New direct flight from Napier to Wairoa and Gisborne announced

Daily weekday flights begin on 26 June, carrying six passengers each, Sunair Aviation said.
Daily weekday flights begin on 26 June, carrying six passengers each, Sunair Aviation said. Photo credit: RNZ

New direct flights will be available from Napier to Wairoa and Gisborne by the end of the month.

Sunair Aviation has announced it is launching a new weekday service, after Air New Zealand's temporary Napier-to-Gisborne service was cut last week.

Hawke's Bay Airport chief executive Rob Stratford said it was vital to have an alternative connection with Wairoa and Gisborne while State Highway 2, which was closed for three months after Cyclone Gabrielle, remained vulnerable.

Daily weekday flights begin on Monday, 26 June, carrying six passengers each.

Sunair's flight operations manager Dan Power said although the road network was operational, some people might be reluctant to travel by road, and it was "good to be able to offer travellers an alternative", he said.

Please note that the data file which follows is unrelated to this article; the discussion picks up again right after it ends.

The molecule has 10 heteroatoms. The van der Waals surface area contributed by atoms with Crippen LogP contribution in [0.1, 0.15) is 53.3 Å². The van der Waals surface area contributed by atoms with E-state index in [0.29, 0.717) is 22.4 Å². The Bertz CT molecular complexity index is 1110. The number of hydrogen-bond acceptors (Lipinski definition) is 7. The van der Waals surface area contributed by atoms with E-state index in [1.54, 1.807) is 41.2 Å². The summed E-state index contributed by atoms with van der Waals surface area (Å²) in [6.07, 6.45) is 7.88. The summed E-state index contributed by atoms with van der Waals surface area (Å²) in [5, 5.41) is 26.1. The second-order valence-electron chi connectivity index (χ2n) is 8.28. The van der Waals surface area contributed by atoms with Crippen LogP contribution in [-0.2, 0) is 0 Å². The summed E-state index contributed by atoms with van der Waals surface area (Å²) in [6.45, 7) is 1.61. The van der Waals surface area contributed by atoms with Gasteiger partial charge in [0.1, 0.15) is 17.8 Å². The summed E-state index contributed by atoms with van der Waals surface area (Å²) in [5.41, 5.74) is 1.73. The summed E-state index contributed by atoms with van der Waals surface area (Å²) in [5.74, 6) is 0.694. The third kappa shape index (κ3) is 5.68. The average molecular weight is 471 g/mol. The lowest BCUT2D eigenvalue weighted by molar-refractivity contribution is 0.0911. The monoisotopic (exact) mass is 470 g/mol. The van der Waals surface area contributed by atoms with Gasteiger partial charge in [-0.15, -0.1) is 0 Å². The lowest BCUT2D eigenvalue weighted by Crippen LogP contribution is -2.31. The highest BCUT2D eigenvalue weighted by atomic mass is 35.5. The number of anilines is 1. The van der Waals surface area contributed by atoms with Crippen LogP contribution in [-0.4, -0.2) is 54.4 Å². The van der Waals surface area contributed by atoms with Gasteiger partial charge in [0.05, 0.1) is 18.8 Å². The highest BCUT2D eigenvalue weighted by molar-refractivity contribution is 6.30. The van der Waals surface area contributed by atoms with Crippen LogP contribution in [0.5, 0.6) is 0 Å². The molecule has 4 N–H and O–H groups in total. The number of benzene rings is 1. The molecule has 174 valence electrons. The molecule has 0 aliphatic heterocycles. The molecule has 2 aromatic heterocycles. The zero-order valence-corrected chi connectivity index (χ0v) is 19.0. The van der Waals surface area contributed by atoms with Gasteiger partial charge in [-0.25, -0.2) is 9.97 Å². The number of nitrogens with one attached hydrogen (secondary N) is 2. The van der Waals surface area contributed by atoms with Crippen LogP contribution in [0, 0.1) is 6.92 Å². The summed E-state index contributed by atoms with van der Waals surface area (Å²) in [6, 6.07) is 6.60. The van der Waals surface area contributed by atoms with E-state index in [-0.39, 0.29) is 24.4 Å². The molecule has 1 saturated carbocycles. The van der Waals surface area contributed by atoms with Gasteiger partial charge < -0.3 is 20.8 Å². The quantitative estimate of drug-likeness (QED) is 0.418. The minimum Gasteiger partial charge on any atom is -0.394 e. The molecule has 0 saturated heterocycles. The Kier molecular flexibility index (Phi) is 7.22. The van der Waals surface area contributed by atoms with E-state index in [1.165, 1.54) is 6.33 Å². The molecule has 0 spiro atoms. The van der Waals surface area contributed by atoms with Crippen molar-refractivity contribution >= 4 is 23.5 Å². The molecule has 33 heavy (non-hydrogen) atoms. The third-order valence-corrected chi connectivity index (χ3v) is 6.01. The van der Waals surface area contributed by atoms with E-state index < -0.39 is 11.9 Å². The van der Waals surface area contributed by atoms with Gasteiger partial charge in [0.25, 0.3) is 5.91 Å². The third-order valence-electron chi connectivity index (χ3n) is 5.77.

"Fares [are] $240 including GST one-way between Gisborne and Napier," Power said.

"And thanks to the support being offered by Hawke's Bay Airport and Wairoa District Council, we are able to reduce the Napier - Wairoa airfares to $190."

There would also be a once-daily flight from Napier to Tauranga, returning via Gisborne.

Wairoa mayor Craig Little said Cyclone Gabrielle highlighted the vulnerability of the routes in and out of Wairoa.

"Any additional connectivity layer must be a win for our community," he said.

"We recognise that due to our small population base, there will be limitations around this service and that the fares will not be the same as regional fares. However, at a time when we have lost so much, it is great to have a new service and option for our district."

Gisborne mayor Rehette Stoltz said the direct flights offered by Air New Zealand had been very popular, and having more choices would "contribute to a healthy, productive relationship between us and our Hawke's Bay neighbours".

Stratford said he could only see demand for direct air service connection growing as Hawke's Bay and Tai Rāwhiti moved further into the cyclone recovery phase.